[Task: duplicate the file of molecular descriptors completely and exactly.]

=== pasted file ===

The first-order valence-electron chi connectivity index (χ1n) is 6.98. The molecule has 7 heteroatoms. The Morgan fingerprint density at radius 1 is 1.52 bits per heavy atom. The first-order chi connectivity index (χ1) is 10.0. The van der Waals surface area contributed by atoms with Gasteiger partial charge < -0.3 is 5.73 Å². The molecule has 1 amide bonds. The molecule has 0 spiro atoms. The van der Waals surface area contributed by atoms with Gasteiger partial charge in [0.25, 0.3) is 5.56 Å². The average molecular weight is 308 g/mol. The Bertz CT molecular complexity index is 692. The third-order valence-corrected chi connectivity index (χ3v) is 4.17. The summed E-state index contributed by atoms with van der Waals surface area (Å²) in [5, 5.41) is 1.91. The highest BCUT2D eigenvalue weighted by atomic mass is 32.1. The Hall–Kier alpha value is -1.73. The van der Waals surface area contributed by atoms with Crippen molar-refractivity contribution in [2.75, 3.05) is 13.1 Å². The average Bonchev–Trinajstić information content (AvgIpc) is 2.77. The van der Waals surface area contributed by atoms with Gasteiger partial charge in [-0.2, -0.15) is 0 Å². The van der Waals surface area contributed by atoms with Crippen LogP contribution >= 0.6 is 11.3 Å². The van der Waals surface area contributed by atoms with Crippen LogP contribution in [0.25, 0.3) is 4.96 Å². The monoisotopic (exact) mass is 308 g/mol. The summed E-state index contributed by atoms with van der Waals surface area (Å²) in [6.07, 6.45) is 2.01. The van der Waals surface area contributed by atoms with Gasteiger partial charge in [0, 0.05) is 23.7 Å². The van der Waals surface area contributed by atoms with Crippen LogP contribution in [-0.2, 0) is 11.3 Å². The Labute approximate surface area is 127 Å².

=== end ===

The first-order valence-electron chi connectivity index (χ1n) is 6.98. The molecule has 7 heteroatoms. The Morgan fingerprint density at radius 1 is 1.52 bits per heavy atom. The first-order chi connectivity index (χ1) is 10.0. The van der Waals surface area contributed by atoms with Gasteiger partial charge < -0.3 is 5.73 Å². The molecule has 1 amide bonds. The molecule has 0 spiro atoms. The van der Waals surface area contributed by atoms with Gasteiger partial charge in [0.25, 0.3) is 5.56 Å². The average molecular weight is 308 g/mol. The Bertz CT molecular complexity index is 692. The third-order valence-corrected chi connectivity index (χ3v) is 4.17. The summed E-state index contributed by atoms with van der Waals surface area (Å²) in [5, 5.41) is 1.91. The highest BCUT2D eigenvalue weighted by atomic mass is 32.1. The Hall–Kier alpha value is -1.73. The van der Waals surface area contributed by atoms with Crippen molar-refractivity contribution in [2.75, 3.05) is 13.1 Å². The average Bonchev–Trinajstić information content (AvgIpc) is 2.77. The van der Waals surface area contributed by atoms with Gasteiger partial charge in [-0.2, -0.15) is 0 Å². The van der Waals surface area contributed by atoms with Crippen LogP contribution >= 0.6 is 11.3 Å². The van der Waals surface area contributed by atoms with Crippen LogP contribution in [0.25, 0.3) is 4.96 Å². The monoisotopic (exact) mass is 308 g/mol. The summed E-state index contributed by atoms with van der Waals surface area (Å²) in [6.07, 6.45) is 2.01. The van der Waals surface area contributed by atoms with Gasteiger partial charge in [0, 0.05) is 23.7 Å². The van der Waals surface area contributed by atoms with Crippen LogP contribution in [-0.2, 0) is 11.3 Å². The Labute approximate surface area is 127 Å².